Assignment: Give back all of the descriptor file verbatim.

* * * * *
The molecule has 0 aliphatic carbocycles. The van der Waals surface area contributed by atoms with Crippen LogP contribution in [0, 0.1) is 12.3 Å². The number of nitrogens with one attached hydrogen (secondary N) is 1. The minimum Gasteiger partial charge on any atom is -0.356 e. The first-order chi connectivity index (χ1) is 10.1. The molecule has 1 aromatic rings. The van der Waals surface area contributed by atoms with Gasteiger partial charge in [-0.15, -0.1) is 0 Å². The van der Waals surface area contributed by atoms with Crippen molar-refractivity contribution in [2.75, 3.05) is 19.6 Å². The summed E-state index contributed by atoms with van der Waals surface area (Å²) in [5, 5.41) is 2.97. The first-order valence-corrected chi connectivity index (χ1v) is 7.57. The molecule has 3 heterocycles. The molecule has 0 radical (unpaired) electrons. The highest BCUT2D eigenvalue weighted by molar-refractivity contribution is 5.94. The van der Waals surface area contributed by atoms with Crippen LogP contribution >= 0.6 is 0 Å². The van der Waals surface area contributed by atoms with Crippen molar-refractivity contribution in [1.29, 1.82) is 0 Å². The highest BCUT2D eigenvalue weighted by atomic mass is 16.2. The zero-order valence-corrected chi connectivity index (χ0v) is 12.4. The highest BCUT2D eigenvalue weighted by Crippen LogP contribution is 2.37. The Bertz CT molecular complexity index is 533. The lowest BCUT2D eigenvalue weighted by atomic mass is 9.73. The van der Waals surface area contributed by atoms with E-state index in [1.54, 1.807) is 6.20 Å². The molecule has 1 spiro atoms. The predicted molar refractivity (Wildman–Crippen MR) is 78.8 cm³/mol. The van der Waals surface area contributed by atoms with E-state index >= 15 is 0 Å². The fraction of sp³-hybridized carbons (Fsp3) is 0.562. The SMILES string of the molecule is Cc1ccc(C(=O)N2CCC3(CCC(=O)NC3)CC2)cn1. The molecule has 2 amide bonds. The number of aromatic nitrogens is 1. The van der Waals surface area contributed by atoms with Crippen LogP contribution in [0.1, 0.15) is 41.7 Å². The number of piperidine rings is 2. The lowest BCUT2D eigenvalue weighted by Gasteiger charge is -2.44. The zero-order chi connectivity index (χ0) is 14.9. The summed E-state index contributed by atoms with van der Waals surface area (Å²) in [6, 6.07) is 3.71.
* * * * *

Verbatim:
The molecule has 0 aliphatic carbocycles. The van der Waals surface area contributed by atoms with Crippen LogP contribution in [0, 0.1) is 12.3 Å². The number of nitrogens with one attached hydrogen (secondary N) is 1. The minimum Gasteiger partial charge on any atom is -0.356 e. The first-order chi connectivity index (χ1) is 10.1. The molecule has 1 aromatic rings. The van der Waals surface area contributed by atoms with Gasteiger partial charge in [-0.15, -0.1) is 0 Å². The van der Waals surface area contributed by atoms with Crippen molar-refractivity contribution in [2.75, 3.05) is 19.6 Å². The summed E-state index contributed by atoms with van der Waals surface area (Å²) in [5, 5.41) is 2.97. The first-order valence-corrected chi connectivity index (χ1v) is 7.57. The molecule has 3 heterocycles. The molecule has 0 radical (unpaired) electrons. The highest BCUT2D eigenvalue weighted by molar-refractivity contribution is 5.94. The van der Waals surface area contributed by atoms with Crippen LogP contribution >= 0.6 is 0 Å². The van der Waals surface area contributed by atoms with Crippen molar-refractivity contribution in [1.29, 1.82) is 0 Å². The highest BCUT2D eigenvalue weighted by atomic mass is 16.2. The zero-order valence-corrected chi connectivity index (χ0v) is 12.4. The highest BCUT2D eigenvalue weighted by Crippen LogP contribution is 2.37. The Bertz CT molecular complexity index is 533. The lowest BCUT2D eigenvalue weighted by atomic mass is 9.73. The van der Waals surface area contributed by atoms with E-state index in [1.54, 1.807) is 6.20 Å². The molecule has 1 spiro atoms. The predicted molar refractivity (Wildman–Crippen MR) is 78.8 cm³/mol. The van der Waals surface area contributed by atoms with E-state index >= 15 is 0 Å². The fraction of sp³-hybridized carbons (Fsp3) is 0.562. The SMILES string of the molecule is Cc1ccc(C(=O)N2CCC3(CCC(=O)NC3)CC2)cn1. The molecule has 2 amide bonds. The number of aromatic nitrogens is 1. The van der Waals surface area contributed by atoms with Crippen LogP contribution in [0.1, 0.15) is 41.7 Å². The number of piperidine rings is 2. The lowest BCUT2D eigenvalue weighted by Gasteiger charge is -2.44. The zero-order chi connectivity index (χ0) is 14.9. The summed E-state index contributed by atoms with van der Waals surface area (Å²) in [6, 6.07) is 3.71.